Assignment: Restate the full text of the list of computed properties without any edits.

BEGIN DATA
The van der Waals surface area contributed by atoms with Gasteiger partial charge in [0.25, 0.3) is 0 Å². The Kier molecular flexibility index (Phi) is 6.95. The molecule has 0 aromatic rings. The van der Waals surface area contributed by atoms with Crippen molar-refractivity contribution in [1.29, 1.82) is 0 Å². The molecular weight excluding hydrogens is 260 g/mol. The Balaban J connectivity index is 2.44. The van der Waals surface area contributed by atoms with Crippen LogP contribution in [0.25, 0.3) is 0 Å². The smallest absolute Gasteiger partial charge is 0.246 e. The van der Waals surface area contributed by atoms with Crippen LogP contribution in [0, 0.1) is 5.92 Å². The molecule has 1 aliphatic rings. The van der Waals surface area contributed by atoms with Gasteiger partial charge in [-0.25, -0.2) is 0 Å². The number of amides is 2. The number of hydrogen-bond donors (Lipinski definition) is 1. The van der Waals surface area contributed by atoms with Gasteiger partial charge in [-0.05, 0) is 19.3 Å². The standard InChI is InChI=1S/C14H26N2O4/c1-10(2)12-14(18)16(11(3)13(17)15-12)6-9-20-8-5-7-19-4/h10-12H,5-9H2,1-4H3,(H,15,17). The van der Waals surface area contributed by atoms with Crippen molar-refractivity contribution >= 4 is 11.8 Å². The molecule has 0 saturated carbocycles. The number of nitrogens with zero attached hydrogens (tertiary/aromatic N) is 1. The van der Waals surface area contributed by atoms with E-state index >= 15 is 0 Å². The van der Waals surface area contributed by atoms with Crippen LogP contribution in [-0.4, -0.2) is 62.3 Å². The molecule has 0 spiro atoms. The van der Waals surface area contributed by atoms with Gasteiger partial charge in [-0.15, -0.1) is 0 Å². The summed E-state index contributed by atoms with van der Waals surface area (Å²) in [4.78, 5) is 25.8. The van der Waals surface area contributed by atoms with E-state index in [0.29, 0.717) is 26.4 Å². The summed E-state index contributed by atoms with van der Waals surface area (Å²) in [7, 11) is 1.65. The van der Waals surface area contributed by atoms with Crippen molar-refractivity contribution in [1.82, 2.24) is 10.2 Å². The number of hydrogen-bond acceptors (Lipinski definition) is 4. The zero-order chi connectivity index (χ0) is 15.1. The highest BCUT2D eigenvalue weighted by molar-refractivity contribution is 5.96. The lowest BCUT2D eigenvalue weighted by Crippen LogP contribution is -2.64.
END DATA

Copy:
The van der Waals surface area contributed by atoms with Gasteiger partial charge in [0.25, 0.3) is 0 Å². The Kier molecular flexibility index (Phi) is 6.95. The molecule has 0 aromatic rings. The van der Waals surface area contributed by atoms with Crippen molar-refractivity contribution in [1.29, 1.82) is 0 Å². The molecular weight excluding hydrogens is 260 g/mol. The Balaban J connectivity index is 2.44. The van der Waals surface area contributed by atoms with Crippen LogP contribution in [0.25, 0.3) is 0 Å². The smallest absolute Gasteiger partial charge is 0.246 e. The van der Waals surface area contributed by atoms with Crippen LogP contribution in [0, 0.1) is 5.92 Å². The molecule has 1 aliphatic rings. The van der Waals surface area contributed by atoms with Gasteiger partial charge in [-0.25, -0.2) is 0 Å². The number of amides is 2. The number of hydrogen-bond donors (Lipinski definition) is 1. The van der Waals surface area contributed by atoms with Gasteiger partial charge in [-0.05, 0) is 19.3 Å². The standard InChI is InChI=1S/C14H26N2O4/c1-10(2)12-14(18)16(11(3)13(17)15-12)6-9-20-8-5-7-19-4/h10-12H,5-9H2,1-4H3,(H,15,17). The van der Waals surface area contributed by atoms with Crippen molar-refractivity contribution >= 4 is 11.8 Å². The molecule has 0 saturated carbocycles. The number of nitrogens with zero attached hydrogens (tertiary/aromatic N) is 1. The van der Waals surface area contributed by atoms with E-state index >= 15 is 0 Å². The van der Waals surface area contributed by atoms with Crippen LogP contribution in [-0.4, -0.2) is 62.3 Å². The molecule has 0 spiro atoms. The van der Waals surface area contributed by atoms with Gasteiger partial charge in [-0.15, -0.1) is 0 Å². The summed E-state index contributed by atoms with van der Waals surface area (Å²) in [4.78, 5) is 25.8. The van der Waals surface area contributed by atoms with E-state index in [0.29, 0.717) is 26.4 Å². The summed E-state index contributed by atoms with van der Waals surface area (Å²) in [7, 11) is 1.65. The van der Waals surface area contributed by atoms with Crippen molar-refractivity contribution in [1.82, 2.24) is 10.2 Å². The number of hydrogen-bond acceptors (Lipinski definition) is 4. The zero-order chi connectivity index (χ0) is 15.1. The highest BCUT2D eigenvalue weighted by molar-refractivity contribution is 5.96. The lowest BCUT2D eigenvalue weighted by Crippen LogP contribution is -2.64.